Bimolecular Fluorescence Complementation Methodology to Study G Protein-Coupled Receptor Dimerization in Living Cells

Part of the Neuromethods book series (NM, volume 140)


Proteins, such as G protein-coupled receptors (GPCRs), can interact with each other to form dimeric or higher order oligomeric complexes with novel pharmacological properties. GPCRs play a crucial role in numerous physiological processes and diseases, and much research has been performed to prove the existence of GPCR heterodimerization and to investigate the physiological role of the heterodimers. GPCRs are targeted by roughly 25% of all FDA-approved drugs, but heterodimers may represent an untapped additional source of novel drug targets. However, study of GPCR heteromers is not trivial, with most methods having distinct strengths and weaknesses. One method to study GPCR dimerization in living cells is through bimolecular fluorescence complementation (BiFC). The BiFC technique is based on the complementation of two nonfluorescent fragments of a fluorescent protein that is facilitated by fusing the fragments to two interacting proteins. The advantage of BiFC over alternative resonance energy transfer techniques is a high signal-to-noise ratio due to its strong intrinsic fluorescence without exogenous fluorogenic or chromogenic agents required. Here we provide a detailed description of protocols to measure dimerization-induced BiFC in a low-throughput, high-resolution approach using confocal microscopy and in a medium-throughput, low-resolution approach using an automated cell imaging multimode plate reader (Biotek Cytation 3). In this chapter, we use mu and delta opioid receptor heterodimerization to provide a step-by-step BiFC protocol; however, the protocol can be adapted for use with other receptors as well as other confocal or automated microscopes.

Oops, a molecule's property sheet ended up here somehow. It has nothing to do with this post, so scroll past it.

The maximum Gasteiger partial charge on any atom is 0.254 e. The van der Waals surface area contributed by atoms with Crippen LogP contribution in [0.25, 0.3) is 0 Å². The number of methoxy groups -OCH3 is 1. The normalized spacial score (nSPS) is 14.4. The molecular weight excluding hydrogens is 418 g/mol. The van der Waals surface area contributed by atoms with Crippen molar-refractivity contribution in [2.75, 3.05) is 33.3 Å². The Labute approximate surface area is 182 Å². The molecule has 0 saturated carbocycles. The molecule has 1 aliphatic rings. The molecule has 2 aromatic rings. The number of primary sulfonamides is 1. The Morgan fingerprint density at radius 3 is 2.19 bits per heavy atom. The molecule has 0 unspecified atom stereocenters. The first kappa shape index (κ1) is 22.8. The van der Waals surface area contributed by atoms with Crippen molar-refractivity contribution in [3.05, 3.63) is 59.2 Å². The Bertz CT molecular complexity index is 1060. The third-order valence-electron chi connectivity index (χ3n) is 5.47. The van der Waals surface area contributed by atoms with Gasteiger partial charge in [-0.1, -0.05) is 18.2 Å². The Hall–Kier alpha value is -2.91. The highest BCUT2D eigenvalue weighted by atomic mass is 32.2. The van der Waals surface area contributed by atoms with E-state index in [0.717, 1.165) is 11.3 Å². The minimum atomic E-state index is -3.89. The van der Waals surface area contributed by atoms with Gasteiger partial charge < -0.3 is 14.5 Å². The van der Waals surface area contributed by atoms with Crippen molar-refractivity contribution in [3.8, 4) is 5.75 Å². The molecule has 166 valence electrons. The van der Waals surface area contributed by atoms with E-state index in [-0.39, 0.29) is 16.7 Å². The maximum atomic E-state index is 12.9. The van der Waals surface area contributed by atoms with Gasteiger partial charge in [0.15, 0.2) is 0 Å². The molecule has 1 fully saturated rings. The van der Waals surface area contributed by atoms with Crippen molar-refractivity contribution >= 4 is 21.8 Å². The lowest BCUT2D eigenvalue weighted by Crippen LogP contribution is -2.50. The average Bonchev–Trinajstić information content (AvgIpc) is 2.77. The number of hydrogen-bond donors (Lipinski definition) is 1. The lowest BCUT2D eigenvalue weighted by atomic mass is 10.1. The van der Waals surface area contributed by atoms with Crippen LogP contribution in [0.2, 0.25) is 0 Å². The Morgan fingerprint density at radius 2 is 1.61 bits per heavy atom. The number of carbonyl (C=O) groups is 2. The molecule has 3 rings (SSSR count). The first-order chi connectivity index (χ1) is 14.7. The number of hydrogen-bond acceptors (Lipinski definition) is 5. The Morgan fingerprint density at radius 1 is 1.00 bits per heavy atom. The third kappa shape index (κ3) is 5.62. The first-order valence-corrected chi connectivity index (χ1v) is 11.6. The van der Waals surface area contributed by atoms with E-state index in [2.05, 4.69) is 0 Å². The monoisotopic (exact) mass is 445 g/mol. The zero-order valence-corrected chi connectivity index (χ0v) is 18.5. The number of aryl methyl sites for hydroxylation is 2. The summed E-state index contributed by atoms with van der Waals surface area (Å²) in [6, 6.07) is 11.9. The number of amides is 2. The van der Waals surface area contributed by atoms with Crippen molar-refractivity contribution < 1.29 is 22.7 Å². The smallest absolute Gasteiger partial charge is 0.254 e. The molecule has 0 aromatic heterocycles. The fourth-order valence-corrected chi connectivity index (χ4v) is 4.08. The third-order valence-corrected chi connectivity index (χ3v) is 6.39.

Key words

Bimolecular fluorescence complementation G protein-coupled receptor Dimerization Screening Confocal microscopy 



This work was supported by funding from the National Institute on Mental Health (R33MH101673) to Dr. Watts.


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© Springer Science+Business Media, LLC, part of Springer Nature 2018

Authors and Affiliations

  1. 1.Department of Medicinal Chemistry and Molecular Pharmacology, Purdue University Institute for Integrative NeurosciencePurdue UniversityWest LafayetteUSA

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